• Maiden field program at White Cliff’s Great Bear Lake yields visual observation of widespread IOCG and uranium mineralisation
  • This includes the >1.1km long Glacier prospect – an outcropping IOCG mineralised system just 1km from the historical Echo Bay mine
  • Other targets also identified with more work underway


Special Report: White Cliff Minerals is off to a running start at its Great Bear Lake project in northern Canada after its maiden field program resulted in visual observations of widespread iron-oxide-copper-gold and uranium mineralisation.

The 2,900km2 Great Bear Lake project sits within the iron-oxide-copper-gold and uranium prospective Great Bear magmatic zone and has a long history of mining and exploration activity. However, modern exploration is scarce, presenting an enormous opportunity for White Cliff.

Despite this, it was regarded by previous miners and explorers, as well as the Northwest Territories Geosciences Office, as having the highest potential for IOCG-U mineralisation in Canada.

Great Bear Lake is also part of White Cliff Minerals’ (ASX:WCN) broader Radium Point project, which it has identified as being primed for future discoveries, with a wealth of historic data available for integration with modern exploration techniques and recent academic publications on the deposit styles of the GBMZ.

Since securing the licences in February this year, the company has carried out a literature review and data digitisation exercise focused on revealing prospective and overlooked target regions within the project area.

Reviewing historical rock chips from the southern parts of the project revealed an underexplored, district scale opportunity with evidence of IOCG and epithermal-style mineralisation.

The potential of both Great Bear Lake and the Nunavut copper-silver-gold project has also been recognised by the Canadian Government, which awarded the company a C$168,000 ($182,772) grant towards their exploration.


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Example of visually observed malachite staining of the potassic altered andesites at Glacier. Pic: White Cliff Minerals


IOCG prospects and targets

This early work has now been followed up by fieldwork where helicopter supported observation confirmed the presence of widespread high-grade IOCG and epithermal mineralisation, some with potentially significant strike lengths.

Notable finds include the Glacier prospect, a large outcropping IOCG mineralised system identified over more than 1,100m of strike to date, that is just 1km from the historical Echo Bay mine.

There’s also the Mile Lake target – where intense primary copper mineralisation has been identified along ~55m of outcropping rock, and the Rust target, which has three parallel structures 3.5km from the historical Eldorado mine site.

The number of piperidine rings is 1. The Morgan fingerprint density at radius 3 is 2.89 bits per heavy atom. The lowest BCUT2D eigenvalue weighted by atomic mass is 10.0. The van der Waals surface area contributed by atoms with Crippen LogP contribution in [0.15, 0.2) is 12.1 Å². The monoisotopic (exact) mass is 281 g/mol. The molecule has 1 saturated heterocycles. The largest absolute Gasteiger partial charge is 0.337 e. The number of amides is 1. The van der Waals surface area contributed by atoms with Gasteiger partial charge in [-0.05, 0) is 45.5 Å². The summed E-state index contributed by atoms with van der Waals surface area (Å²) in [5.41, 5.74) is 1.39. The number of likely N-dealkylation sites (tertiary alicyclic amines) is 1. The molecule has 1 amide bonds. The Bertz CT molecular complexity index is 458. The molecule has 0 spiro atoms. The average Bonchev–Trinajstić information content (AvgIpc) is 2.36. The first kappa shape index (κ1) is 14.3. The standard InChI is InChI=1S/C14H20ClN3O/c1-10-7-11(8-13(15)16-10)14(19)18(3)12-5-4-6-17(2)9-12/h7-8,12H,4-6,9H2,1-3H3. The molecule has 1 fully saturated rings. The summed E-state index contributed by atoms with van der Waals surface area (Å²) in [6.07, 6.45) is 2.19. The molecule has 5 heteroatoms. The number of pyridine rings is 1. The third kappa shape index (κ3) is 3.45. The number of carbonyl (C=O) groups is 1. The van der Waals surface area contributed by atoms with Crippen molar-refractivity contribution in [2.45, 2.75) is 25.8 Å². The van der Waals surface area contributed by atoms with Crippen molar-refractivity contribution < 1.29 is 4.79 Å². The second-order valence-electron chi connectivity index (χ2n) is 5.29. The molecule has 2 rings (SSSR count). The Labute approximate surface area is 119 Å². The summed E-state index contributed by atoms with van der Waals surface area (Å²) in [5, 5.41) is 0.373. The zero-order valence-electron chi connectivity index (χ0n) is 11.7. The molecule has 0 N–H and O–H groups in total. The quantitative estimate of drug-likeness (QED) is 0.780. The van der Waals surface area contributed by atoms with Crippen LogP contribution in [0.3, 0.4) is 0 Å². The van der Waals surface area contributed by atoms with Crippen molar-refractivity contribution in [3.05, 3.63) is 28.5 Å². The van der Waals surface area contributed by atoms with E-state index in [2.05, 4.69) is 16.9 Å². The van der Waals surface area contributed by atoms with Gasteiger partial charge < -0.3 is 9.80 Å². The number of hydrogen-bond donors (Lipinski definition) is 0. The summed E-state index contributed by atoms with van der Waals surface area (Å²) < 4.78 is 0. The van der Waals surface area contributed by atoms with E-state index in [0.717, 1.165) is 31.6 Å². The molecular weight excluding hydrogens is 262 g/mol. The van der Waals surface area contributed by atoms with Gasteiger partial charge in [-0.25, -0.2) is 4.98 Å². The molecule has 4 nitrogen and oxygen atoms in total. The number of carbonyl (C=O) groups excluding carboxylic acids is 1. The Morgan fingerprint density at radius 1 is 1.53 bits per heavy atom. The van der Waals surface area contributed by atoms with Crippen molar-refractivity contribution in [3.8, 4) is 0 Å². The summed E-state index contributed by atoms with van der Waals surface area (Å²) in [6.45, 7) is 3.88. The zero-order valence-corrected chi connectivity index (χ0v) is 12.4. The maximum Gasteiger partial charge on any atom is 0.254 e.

The last returned several “off scale (>65,000) counts per second (CPS)” on the company’s handheld scintillometer, which is an indicator of high-grade uranium.

Other takeaways from the fieldwork include:

  • Newly discovered crystalline herringbone-wire native silver occurrence along strike from main historical Bonanza silver mine
  • Confirmation of the historical Thompson outcrop with visible uranium and cobalt mineralisation observed with semi-massive bornite-chalcopyrite
  • Confirmation of the historical Spud Bay, a bonanza copper location located with trend extended and resampled over ±700m of outcropping strike length before disappearing under cover; and,
  • Confirmation of Sparkplug, a copper location, with the definition of a 430m by 160m zone of copper epithermal mineralisation at the periphery of an IOCG prospective collapse structure.

White Cliff managing director Troy Whittaker said the company could not be any more impressed with what it had seen in such a short time, adding that Great Bear Lake was clearly underexplored with new potential discoveries having been made continuously and immediately.

“This, coupled with confirmation of the historic mineralised trends at Spud Bay and Thompson really impresses the potential for district scale opportunity across a polymetallic suite of minerals,” he said.

“The first batch of samples have already been dispatched to the labs and we are looking forward to those results in the next month or so; those results we hope will validate our expectations and also provide us with further potential upside for precious metal contents not visible in the field.”


Next steps

WCN is awaiting assays from fieldwork with the first batch of 95 samples already dispatched to ALS Laboratories in Yellowknife.

Works associated with MobileMT, the latest heli-mounted technology for the collection of magnetic and conductivity data, have also commenced and the company expects further updates to follow as the exploration activities continue.

Separately, it has completed all pre-mobilisation activities for the Nunavut Project with field works to commence in the coming weeks.



This article was developed in collaboration with White Cliff Minerals, a Stockhead advertiser at the time of publishing.


This article does not constitute financial product advice. You should consider obtaining independent advice before making any financial decisions.